Navajo is a member of the Athabaskan branch of the Na-Dené language family and is spoken by about 120,000 people in Arizona and New Mexico. It is closely related to the Apache languages, but completely unrelated to other Native American languages.
Navajo first appeared in writing in 1849 in the form of a Navajo word list published in the Journal of a Military Reconnaissance by Lt. James H. Simpson. At the beginning of the 20th century missionaries began producing religious texts, dictionaries and grammars in Navajo. Each missionary invented his own spelling system so many different ways to write Navajo emerged. In the 1930s however, John Collier, the head of Indian Affairs and Willard Beatty, the head of Indian Education, decided that a standard Navajo alphabet was needed and they commissioned John Harrington, Robert Young, William Morgan, and Oliver LaFarge to create such an alphabet and to publish Navajo language materials.
By 1939 the new alphabet was finished and during the 1940s the first bilingual primers, Navajo language children's books, a modern dictionary, and a monthly newsletter were published. Unfortunately this alphabet was not popular among the Navajo, partly as a result of their anger at Collier's policies on livestock reduction, which led them to distrust his literacy drive.
Recently there has been a revival of interest in the Navajo language and the development of Navajo computer fonts has made it much easier to write, edit and publish written material in Navajo.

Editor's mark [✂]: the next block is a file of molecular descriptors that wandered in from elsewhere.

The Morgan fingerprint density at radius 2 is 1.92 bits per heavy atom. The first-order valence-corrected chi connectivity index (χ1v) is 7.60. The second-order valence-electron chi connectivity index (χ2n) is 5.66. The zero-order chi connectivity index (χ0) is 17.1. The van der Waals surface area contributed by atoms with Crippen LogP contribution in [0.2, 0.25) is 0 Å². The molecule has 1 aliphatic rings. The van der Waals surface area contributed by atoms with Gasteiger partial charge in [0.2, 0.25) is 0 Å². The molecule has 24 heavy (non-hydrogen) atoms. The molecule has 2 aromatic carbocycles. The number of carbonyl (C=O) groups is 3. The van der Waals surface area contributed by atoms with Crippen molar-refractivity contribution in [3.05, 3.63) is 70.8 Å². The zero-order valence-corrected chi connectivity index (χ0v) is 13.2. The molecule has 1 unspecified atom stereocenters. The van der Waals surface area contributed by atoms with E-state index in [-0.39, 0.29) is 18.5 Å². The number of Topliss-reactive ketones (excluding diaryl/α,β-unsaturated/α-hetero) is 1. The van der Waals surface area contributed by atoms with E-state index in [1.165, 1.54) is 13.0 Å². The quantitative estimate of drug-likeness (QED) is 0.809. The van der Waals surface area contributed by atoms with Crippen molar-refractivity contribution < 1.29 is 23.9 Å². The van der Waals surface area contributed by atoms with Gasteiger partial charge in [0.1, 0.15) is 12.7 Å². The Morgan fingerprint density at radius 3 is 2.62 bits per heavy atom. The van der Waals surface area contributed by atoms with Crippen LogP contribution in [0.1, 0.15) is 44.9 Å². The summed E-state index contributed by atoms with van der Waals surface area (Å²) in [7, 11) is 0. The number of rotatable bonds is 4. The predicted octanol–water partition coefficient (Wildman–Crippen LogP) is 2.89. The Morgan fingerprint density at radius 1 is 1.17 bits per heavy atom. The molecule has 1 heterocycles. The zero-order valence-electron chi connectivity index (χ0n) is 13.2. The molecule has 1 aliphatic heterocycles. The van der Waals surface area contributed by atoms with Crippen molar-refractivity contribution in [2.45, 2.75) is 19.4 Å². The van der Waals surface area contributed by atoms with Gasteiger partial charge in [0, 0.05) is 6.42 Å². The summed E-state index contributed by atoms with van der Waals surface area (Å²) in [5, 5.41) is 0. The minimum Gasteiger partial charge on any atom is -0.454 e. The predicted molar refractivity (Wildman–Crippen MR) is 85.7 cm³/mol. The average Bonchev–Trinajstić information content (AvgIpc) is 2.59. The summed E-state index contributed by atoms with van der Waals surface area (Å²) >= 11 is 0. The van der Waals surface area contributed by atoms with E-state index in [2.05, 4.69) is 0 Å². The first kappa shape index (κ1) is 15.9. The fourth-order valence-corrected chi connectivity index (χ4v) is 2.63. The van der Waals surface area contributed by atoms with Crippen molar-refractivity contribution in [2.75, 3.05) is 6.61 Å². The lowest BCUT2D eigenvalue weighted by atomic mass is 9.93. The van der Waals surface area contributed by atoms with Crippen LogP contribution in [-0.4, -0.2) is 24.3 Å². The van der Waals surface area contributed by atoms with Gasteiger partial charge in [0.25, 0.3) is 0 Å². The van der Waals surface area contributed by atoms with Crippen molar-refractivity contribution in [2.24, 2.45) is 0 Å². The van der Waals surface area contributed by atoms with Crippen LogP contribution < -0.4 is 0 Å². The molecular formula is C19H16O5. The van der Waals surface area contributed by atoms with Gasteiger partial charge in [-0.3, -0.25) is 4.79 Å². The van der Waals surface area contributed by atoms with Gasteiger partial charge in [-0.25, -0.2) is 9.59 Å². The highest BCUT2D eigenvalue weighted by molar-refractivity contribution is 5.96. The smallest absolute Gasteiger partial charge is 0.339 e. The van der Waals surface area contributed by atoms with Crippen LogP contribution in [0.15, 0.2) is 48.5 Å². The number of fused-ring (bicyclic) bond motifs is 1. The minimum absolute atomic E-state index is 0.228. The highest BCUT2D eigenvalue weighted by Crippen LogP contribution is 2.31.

Navajo is a tonal language with three tones: high, rising and falling. The high tone is marked with an acute accent (á, é, etc); the rising and falling tones occur only with long vowels. The falling tone is indicated with the acute accent marked on the first letter of the long vowel sound (áa, ée, etc), while the rising tone is indicated with the acute accent marked over the last letter (aaí, eeí, etc); and the low tone is not marked.
Bilaʼashdaʼii tʼáá ałtsoh yiníkʼehgo bidizhchįh dóó aheełtʼeego ílį́į́go bee baahóchįʼ. Eíí háníʼ dóó hánítshakees hwiihdaasyaʼ eíí binahjį́ʼ ahidiníłnáhgo álíleekʼehgo kʼé bee ahił niidlį́.
All human beings are born free and equal in dignity and rights. They are endowed with reason
and conscience and should act towards one another in a spirit of brotherhood.
(Article 1 of the Universal Declaration of Human Rights)
Official website of the Navajo Nation
Navajo Language Academy
Navajo Times - The Newpaper of the Navajo People (in English)
Navajo Code Talkers' Dictionary
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